), we speculate that the mechanism of cisplatin cytotoxicity comes from two different arms: (1) the immediate early activation of NF-κB because of the release of preexisting stores of proinflammatory cytokines, and (2) the de novo synthesis of proinflammatory cytokines and subsequent ROS production at later time points.
MAPKs regulate many cellular events, including differentiation, proliferation, and apoptosis (Lewis et al. 1998
). It has also been reported that p38 and ERK pathways play an important role in IL-1β and TNF-α production, respectively (Hsu and Wen 2002
; Shi et al. 2002
). Herein, our data demonstrate that all three types of MAPKs are activated in cisplatin-treated cells. Pharmacologic inhibition of ERK activity is much more effective in the suppression of proinflammatory cytokine secretion and the prevention of cell death in cisplatin-treated HEI-OC1 auditory cells compared to the inhibition of p38 and JNK. The biochemical/molecular mechanisms by which cisplatin induces early proinflammatory cytokine release are still not fully understood. However, considering that the early immediate secretion of proinflammatory cytokines was significantly blocked by the pharmacologic inhibition of ERK activity, we suggest that ERK activation is critical for the release of preexisting stores of inflammatory cytokines, as well as the delayed production of proinflammatory cytokines by de novo synthesis. In addition, intraperitoneal injection with cisplatin clearly resulted in an increase of proinflammatory cytokines in both serum and the cochleae. Interestingly, etanercept, a fusion protein derived from a soluble TNF-α receptor and the FC
chain of human IgG, significantly reduced the serum levels of proinflammatory cytokines. It also blunted the cisplatin-induced expression of mRNA and protein of proinflammatory cytokines in the cochleae. Immunohistochemical investigation of the location of proinflammatory cytokine production in the cochleae after cisplatin showed that these cytokines are predominantly expressed in the spiral ligament, spiral limbus, spiral modiolar veins, and lacunae. In addition, TNF-α expression was observed in the OHC layers of the organ of Corti. This implies that TNF-α may directly mediate damage to hair cell layers, causing hearing impairment.
It is very important to elucidate the cellular source of inflammatory cytokines in cisplatin ototoxicity. Many studies suggest that infiltration of inflammatory cells, including lymphocytes, polymorphonuclear leukocytes, monocytes, and macrophages, into the cochleae is an important cellular source of inflammatory cytokines. Inflammatory cells are assumed to migrate to the cochleae from the endolymphatic sac (Satoh et al. 2003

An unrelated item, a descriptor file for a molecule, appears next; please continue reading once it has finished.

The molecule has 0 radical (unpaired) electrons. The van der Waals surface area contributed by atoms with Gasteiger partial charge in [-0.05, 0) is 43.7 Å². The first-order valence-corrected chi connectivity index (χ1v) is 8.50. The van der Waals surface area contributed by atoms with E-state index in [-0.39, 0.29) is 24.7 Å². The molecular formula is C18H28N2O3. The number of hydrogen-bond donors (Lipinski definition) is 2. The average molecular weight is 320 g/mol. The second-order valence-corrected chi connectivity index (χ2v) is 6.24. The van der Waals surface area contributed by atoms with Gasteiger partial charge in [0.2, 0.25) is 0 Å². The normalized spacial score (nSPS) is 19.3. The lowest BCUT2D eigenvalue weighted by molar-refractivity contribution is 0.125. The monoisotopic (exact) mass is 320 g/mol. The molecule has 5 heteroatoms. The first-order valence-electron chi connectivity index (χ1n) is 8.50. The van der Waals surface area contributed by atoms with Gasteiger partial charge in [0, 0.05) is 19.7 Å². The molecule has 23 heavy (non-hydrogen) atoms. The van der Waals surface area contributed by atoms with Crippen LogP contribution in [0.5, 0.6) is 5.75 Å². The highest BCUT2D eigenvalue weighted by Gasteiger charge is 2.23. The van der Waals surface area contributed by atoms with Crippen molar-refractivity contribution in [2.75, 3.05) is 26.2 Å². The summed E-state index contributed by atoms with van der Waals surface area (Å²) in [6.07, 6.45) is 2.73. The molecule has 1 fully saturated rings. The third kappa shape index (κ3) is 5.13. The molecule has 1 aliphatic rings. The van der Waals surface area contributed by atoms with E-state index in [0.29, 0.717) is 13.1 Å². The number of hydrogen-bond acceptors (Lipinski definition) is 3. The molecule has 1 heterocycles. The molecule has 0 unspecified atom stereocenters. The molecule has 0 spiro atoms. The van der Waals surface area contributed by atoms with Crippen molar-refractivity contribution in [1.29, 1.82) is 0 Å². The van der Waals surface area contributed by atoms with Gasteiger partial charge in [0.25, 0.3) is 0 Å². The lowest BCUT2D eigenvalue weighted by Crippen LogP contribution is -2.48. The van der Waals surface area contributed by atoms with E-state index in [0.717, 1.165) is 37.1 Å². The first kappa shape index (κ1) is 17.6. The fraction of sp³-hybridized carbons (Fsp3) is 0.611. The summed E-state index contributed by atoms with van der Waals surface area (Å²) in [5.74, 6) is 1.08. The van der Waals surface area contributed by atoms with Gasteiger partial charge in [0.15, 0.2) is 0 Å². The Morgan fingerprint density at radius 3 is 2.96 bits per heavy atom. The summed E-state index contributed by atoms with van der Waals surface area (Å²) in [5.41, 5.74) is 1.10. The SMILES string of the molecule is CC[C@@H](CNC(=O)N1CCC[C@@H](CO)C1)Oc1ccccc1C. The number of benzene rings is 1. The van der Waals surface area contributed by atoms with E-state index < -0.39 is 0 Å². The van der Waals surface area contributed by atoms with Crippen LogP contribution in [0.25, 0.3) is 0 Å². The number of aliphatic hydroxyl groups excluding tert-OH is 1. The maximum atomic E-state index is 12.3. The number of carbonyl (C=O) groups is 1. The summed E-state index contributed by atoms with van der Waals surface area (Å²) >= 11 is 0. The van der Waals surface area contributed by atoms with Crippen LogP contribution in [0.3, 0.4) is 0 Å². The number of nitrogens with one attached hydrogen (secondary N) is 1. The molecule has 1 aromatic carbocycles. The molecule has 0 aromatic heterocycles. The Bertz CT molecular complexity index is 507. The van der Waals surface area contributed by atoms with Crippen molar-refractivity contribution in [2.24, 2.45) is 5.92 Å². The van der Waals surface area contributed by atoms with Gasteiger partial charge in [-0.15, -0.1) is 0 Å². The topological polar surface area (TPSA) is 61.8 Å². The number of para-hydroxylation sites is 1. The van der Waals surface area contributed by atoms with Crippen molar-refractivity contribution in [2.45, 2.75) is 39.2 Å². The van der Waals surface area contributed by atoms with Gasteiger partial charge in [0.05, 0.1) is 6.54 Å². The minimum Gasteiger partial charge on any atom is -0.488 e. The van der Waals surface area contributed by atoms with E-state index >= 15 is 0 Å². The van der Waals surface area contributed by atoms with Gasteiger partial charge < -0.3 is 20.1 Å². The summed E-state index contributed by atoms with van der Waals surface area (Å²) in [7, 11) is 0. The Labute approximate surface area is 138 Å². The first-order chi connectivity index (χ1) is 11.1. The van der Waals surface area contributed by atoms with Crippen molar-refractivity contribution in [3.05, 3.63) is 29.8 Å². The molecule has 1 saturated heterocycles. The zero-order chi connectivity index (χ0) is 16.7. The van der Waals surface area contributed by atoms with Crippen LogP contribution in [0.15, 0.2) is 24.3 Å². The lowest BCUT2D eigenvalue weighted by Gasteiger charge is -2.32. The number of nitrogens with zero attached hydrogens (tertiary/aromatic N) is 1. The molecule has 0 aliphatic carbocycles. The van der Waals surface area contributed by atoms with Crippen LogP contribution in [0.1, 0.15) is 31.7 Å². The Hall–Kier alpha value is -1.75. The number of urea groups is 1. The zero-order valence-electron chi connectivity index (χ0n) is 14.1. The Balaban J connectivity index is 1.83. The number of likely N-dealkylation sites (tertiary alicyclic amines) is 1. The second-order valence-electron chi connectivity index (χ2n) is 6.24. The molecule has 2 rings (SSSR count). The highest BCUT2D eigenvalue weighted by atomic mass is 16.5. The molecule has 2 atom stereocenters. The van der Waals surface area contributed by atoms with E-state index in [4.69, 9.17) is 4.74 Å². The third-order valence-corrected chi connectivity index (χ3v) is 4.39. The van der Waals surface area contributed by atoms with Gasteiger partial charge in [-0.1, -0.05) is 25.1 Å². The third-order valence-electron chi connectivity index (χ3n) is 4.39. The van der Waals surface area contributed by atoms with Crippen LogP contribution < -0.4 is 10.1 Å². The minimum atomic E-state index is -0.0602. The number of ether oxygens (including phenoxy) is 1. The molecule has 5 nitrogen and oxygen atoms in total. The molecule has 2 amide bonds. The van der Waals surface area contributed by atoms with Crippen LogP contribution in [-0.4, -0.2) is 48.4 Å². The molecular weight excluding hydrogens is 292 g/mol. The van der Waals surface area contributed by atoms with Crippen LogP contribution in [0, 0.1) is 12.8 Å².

; Tomiyama and Harris 1986
), or from the systemic circulation through the spiral modiolar vein (Harris et al. 1990
). These inflammatory cells play a pivotal role in defending against invading pathogens and foreign proteins, but inflammatory reactions generated by such cells may cause cochlear damage and lead to hearing loss. However, interestingly, we could not observe the infiltrated leukocytes in the histological sections from cisplatin-injected rats stained with hematoxylin and eosin (data not shown). This result suggests a possibility that there are other cellular sources of inflammatory cytokines in cisplatin ototoxicity in addition to endolymphatic sac and spiral modiolar vein. Furthermore, it has been reported that spiral ligament fibrocytes can secrete chemokines and other inflammatory mediators after stimulation with TNF-α and IL-1β (Yoshida et al. 1999
), which might induce the infiltration of inflammatory cells and cause cochlear dysfunction because of cochlear inflammation. In this study, we demonstrate that TNF-α is ubiquitously expressed throughout the spiral ligament and stria vascularis after cisplatin injection. Immunoreactivity to IL-1β was also observed in the same region of the spiral ligament. These data suggest that spiral ligament fibrocytes may induce inflammatory cytokine production in cisplatin ototoxicity, and may also be cellular targets for inflammatory cytokines. Our study also suggests the possibility that auditory cells in the organ of Corti may be an important additional source of inflammatory cytokines.
It has been recently shown that the integrity of the spiral ligament is critical for the normal functioning of the stria vascularis and, consequently, of the organ of Corti. Many studies indicate that the potassium ions used in the transduction of auditory signals by the sensory cells of the organ of Corti are recycled (Kikuchi et al. 1995
), and that potassium uptake from the perilymphatic space is mediated primarily by Type II and IV fibrocytes in the ligament (Hibino et al. 2004
; Kikuchi et al. 1995
), which abundantly expresses Na+
-ATPase and Na+
cotransporter (Hibino et al. 2004
). Through these types of fibrocytes, potassium enters the stria vascularis via connective tissue gap junctions and potassium channels (Hibino et al. 2004
; Kikuchi et al. 1995
). The strial marginal cells then return potassium to the scala media, where it is once again available to sensory hair cells. Interestingly, it has been reported that the expression and function of gap junction proteins such as connexins in other systems (including lung and kidney) were controlled by inflammatory cytokines (Duffy et al. 2000
; Hu and Cotgreave 1997
; Temme et al. 1998
). Moreover, the function of ion channels is known to be altered by inflammatory cytokines (Carlson et al. 1999
; Soliven et al. 1991
). Therefore, it seems that both alteration of ion homeostasis and disruption of gap junctions within spiral ligaments by proinflammatory cytokines may be closely related to the destruction of cochlear structure and hearing loss caused by cisplatin.
Taken together, our data demonstrate for the first time that proinflammatory cytokines may play a critical role in cisplatin-induced cochlear injury. TNF-α plays a key role in this process because the inhibition of TNF-α action significantly attenuates the expression of other proinflammatory cytokines after cisplatin injection. These findings are particular interest because of inflammation being another mechanism in the pathogenesis of cisplatin ototoxicity. In addition, elucidation of the intracellular mechanisms that participate in cisplatin damage to the inner ear may provide new opportunities for pharmacotherapy with regard to cisplatin and immune-mediated disorders of hearing and balance.